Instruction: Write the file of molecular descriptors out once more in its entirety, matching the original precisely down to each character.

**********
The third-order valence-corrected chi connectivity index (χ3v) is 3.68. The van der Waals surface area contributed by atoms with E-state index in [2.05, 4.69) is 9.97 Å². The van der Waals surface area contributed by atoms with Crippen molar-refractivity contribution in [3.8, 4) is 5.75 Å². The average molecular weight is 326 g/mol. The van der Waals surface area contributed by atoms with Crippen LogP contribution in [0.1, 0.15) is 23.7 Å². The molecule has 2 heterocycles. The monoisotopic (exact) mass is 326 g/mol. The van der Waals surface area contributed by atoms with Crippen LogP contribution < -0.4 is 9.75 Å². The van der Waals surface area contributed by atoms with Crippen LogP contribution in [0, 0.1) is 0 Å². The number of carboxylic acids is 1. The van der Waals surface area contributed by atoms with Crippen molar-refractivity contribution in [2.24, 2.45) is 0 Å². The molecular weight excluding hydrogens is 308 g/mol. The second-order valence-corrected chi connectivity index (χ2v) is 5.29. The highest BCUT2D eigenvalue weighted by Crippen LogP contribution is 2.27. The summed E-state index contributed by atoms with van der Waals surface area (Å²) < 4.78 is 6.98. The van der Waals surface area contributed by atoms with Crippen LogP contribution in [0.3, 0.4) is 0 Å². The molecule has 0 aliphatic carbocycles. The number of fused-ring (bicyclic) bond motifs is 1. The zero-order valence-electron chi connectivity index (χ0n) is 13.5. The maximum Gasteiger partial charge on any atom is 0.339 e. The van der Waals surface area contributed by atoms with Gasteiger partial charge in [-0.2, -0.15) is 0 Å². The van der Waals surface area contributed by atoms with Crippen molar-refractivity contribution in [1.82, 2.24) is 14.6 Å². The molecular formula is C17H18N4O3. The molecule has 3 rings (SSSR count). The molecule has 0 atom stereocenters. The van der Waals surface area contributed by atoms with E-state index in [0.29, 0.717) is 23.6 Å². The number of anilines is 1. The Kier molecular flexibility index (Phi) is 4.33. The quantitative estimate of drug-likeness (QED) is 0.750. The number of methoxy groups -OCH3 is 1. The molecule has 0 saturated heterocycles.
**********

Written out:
The third-order valence-corrected chi connectivity index (χ3v) is 3.68. The van der Waals surface area contributed by atoms with E-state index in [2.05, 4.69) is 9.97 Å². The van der Waals surface area contributed by atoms with Crippen molar-refractivity contribution in [3.8, 4) is 5.75 Å². The average molecular weight is 326 g/mol. The van der Waals surface area contributed by atoms with Crippen LogP contribution in [0.1, 0.15) is 23.7 Å². The molecule has 2 heterocycles. The monoisotopic (exact) mass is 326 g/mol. The van der Waals surface area contributed by atoms with Crippen LogP contribution < -0.4 is 9.75 Å². The van der Waals surface area contributed by atoms with Crippen LogP contribution in [0, 0.1) is 0 Å². The number of carboxylic acids is 1. The van der Waals surface area contributed by atoms with Crippen molar-refractivity contribution in [2.24, 2.45) is 0 Å². The molecular weight excluding hydrogens is 308 g/mol. The second-order valence-corrected chi connectivity index (χ2v) is 5.29. The highest BCUT2D eigenvalue weighted by Crippen LogP contribution is 2.27. The summed E-state index contributed by atoms with van der Waals surface area (Å²) < 4.78 is 6.98. The van der Waals surface area contributed by atoms with Crippen LogP contribution in [0.3, 0.4) is 0 Å². The molecule has 0 aliphatic carbocycles. The number of fused-ring (bicyclic) bond motifs is 1. The zero-order valence-electron chi connectivity index (χ0n) is 13.5. The maximum Gasteiger partial charge on any atom is 0.339 e. The van der Waals surface area contributed by atoms with Gasteiger partial charge in [-0.2, -0.15) is 0 Å². The van der Waals surface area contributed by atoms with Crippen molar-refractivity contribution in [1.82, 2.24) is 14.6 Å². The molecular formula is C17H18N4O3. The molecule has 3 rings (SSSR count). The molecule has 0 atom stereocenters. The van der Waals surface area contributed by atoms with E-state index in [0.29, 0.717) is 23.6 Å². The number of anilines is 1. The Kier molecular flexibility index (Phi) is 4.33. The quantitative estimate of drug-likeness (QED) is 0.750. The number of methoxy groups -OCH3 is 1. The molecule has 0 saturated heterocycles.